84. Mexican codex map. Map showing details of the foundation of two towns in Mexico. Neil MacGregor, Director of the British Museum, examines an old map, or codex, that illustrates Spain’s zeal for building churches after conquering Mexico in the 16th century. He looks at how Catholicism was assimilated alongside older pagan beliefs, with contributions from the historians Samuel Edgerton and Fernando Cervantes. Image.
  85. Reformation centenary broadsheet. Broadsheet depicting the Reformation of the Christian Church. Neil MacGregor, Director of the British Museum, examines a souvenir commissioned in Saxony in 1617 to raise morale on the centenary of the Protestant Reformation. With contributions from the satirist Ian Hislop and the historian of religion Karen Armstrong. Image.
  86. Akan drum. 18th-century African drum. Neil MacGregor, Director of the British Museum, examines an African drum that was taken to America during the slave trade – where drumming was to prove an important cultural influence. The object was later brought to England by the physician and collector Hans Sloane. With contributions by historian Anthony Appiah and writer Bonnie Greer. Image.
  87. Hawaiian feather helmet. Feather helmet worn by Hawaiian chief. Neil MacGregor, Director of the British Museum, examines a chieftain’s helmet given to Captain James Cook after he landed in Hawaii in 1778. He looks at the impact of Cook’s mapping and collecting expeditions in the Pacific. With contributions from the anthropologist Nicholas Thomas and the Hawaiian academics Marques Hanalei Marzan, Kyle Nakanelua and Kaholokula. Image.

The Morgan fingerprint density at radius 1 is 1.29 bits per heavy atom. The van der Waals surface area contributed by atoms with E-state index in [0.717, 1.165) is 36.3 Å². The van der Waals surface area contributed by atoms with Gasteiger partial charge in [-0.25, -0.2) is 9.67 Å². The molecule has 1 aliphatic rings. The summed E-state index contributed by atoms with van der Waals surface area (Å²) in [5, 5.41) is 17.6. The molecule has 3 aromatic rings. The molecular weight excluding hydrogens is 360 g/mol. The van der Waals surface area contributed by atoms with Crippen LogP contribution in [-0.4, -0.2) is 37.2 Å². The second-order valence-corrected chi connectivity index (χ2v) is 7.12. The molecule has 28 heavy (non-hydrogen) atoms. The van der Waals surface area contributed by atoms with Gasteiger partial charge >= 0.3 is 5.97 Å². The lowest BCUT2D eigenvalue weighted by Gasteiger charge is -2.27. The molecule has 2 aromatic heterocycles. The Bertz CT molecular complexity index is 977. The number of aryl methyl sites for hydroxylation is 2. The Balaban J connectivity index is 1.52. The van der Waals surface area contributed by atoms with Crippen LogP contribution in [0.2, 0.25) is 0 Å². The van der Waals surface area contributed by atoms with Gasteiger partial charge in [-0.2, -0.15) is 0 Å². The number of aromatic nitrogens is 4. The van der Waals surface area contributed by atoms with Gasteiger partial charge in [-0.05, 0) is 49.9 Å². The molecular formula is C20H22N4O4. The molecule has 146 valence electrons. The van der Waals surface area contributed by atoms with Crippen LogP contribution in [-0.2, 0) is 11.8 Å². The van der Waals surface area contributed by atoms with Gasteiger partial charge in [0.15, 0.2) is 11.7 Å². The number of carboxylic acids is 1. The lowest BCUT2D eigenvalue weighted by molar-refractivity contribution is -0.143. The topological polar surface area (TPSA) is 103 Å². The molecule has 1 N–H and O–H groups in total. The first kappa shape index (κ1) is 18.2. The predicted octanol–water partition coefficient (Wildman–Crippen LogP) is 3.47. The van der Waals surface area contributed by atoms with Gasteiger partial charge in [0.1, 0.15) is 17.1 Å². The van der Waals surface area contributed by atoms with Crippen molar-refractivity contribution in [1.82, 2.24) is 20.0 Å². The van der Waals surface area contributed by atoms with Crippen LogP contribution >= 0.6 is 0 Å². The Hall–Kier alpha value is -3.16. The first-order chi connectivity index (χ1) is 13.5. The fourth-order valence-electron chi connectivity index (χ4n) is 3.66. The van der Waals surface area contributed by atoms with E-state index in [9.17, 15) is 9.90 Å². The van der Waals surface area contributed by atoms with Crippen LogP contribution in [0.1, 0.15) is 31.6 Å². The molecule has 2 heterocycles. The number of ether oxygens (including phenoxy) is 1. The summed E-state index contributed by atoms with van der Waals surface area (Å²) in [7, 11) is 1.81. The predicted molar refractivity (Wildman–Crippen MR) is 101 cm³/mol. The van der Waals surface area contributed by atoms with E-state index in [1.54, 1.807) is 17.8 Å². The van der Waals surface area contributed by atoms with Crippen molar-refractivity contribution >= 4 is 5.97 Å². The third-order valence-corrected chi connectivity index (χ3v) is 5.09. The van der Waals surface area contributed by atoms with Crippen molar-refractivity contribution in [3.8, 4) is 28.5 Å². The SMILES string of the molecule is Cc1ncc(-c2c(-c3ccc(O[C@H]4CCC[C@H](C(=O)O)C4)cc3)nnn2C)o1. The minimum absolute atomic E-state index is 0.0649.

88. North American buckskin map. Map of the area between the Mississippi and Ohio rivers. Neil MacGregor, Director of the British Museum, explores the differing attitudes towards land and living of Europeans and Native Americans in the 18th century. He looks at a buckskin map drawn up by a Native American as the British negotiated for land between the Great Lakes and the Mississippi. With contributions by cartographer Martin Lewis and historian David Edmunds. Image.
  89. Australian bark shield. Aboriginal shield collected by Captain Cook. Neil MacGregor, Director of the British Museum, looks at a shield owned by one of the first Indigenous Australians to set eyes on Europeans, as they descended on Botany Bay in 1770. What can this object tell us about the early encounters between two such different cultures? With contributions by Phil Gordon, of the Australian Museum, Sydney, and the historian Maria Nugent. Image.
  90. Jade bi. Inscribed jade disc. Neil MacGregor, Director of the British Museum, explores life in 18th-century China through a jade disc, or bi. This disc was owned by the Qianlong Emperor of the Qing dynasty at a time when the country’s culture was much admired by intellectuals of the European Enlightenment. With contributions by historian Jonathan Spence and the poet Yang Lian. Image.
  91. Ship’s chronometer from HMS Beagle. A 19th-century chronometer. Neil MacGregor, Director of the British Museum, looks at an instrument that first helped Europeans to navigate with precision around the world – a marine chronometer. In particular the chronometer that accompanied Charles Darwin on his historic voyage around the world on board HMS Beagle. With contributions by geographer Nigel Thrift and geneticist Steve Jones. Image.